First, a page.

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Clin Cancer Res. 2013 Aug 1;19(15):4239-48. doi: 10.1158/1078-0432.CCR-13-0071. Epub 2013 Jun 13.

Vandetanib in children and adolescents with multiple endocrine neoplasia type 2B associated medullary thyroid carcinoma.

Author information

1
Division of Oncology, The Children's Hospital of Philadelphia, Philadelphia, Pennsylvania, USA. foxe@email.chop.edu

Abstract

PURPOSE:

Medullary thyroid carcinoma (MTC) is a manifestation of multiple endocrine neoplasia type 2 (MEN2) syndromes caused by germline, activating mutations in the RET (REarranged during Transfection) proto-oncogene. Vandetanib, a VEGF and EGF receptor inhibitor, blocks RET tyrosine kinase activity and is active in adults with hereditary MTC.

EXPERIMENTAL DESIGN:

We conducted a phase I/II trial of vandetanib for children (5-12 years) and adolescents (13-18 years) with MTC to define a recommended dose and assess antitumor activity. The starting dose was 100 mg/m(2) administered orally, once daily, continuously for 28-day treatment cycles. The dose could be escalated to 150 mg/m(2)/d after two cycles. Radiographic response to vandetanib was quantified using RECIST (v1.0), biomarker response was measured by comparing posttreatment serum calcitonin and carcinoembryonic antigen (CEA) levels to baseline, and a patient-reported outcome was used to assess clinical benefit.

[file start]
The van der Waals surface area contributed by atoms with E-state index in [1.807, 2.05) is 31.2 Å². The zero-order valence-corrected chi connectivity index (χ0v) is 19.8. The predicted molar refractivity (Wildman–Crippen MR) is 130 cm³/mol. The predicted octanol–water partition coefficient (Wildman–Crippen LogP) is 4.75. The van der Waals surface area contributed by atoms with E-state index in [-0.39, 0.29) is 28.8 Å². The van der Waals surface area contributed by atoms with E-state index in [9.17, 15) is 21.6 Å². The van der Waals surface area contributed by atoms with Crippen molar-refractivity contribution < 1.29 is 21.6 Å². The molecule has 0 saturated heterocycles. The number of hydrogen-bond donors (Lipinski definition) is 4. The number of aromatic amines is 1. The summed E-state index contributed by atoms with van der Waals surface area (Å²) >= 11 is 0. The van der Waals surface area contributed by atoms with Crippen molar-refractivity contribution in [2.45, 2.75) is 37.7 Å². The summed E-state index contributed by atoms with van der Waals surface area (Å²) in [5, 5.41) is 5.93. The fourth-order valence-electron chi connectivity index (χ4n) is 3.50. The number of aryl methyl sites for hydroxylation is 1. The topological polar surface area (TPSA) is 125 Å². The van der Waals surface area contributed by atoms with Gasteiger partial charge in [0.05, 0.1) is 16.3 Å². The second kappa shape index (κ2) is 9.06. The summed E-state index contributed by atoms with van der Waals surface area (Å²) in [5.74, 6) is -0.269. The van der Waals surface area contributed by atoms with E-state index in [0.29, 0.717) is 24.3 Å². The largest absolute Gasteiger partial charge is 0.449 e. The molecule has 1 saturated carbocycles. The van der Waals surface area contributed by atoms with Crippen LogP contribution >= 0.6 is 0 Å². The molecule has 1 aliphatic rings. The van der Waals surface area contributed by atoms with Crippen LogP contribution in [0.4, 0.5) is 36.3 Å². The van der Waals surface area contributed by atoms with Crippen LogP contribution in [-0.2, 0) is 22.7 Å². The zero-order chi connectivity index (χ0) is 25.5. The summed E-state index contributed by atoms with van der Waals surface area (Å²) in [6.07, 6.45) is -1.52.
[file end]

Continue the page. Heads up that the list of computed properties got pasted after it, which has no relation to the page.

RESULTS:

Sixteen patients with locally advanced or metastatic MTC received vandetanib for a median (range) 27 (2-52) cycles. Eleven patients remain on protocol therapy. Diarrhea was the primary dose-limiting toxicity. In subjects with M918T RET germline mutations (n = 15) the confirmed objective partial response rate was 47% (exact 95% confidence intervals, 21%-75%). Biomarker partial response was confirmed for calcitonin in 12 subjects and for CEA in 8 subjects.

CONCLUSION:

Using an innovative trial design and selecting patients based on target gene expression, we conclude that vandetanib 100 mg/m(2)/d is a well-tolerated and highly active new treatment for children and adolescents with MEN2B and locally advanced or metastatic MTC.

PMID:
23766359
PMCID:
PMC4274128
DOI:
10.1158/1078-0432.CCR-13-0071
[Indexed for MEDLINE]
Free PMC Article

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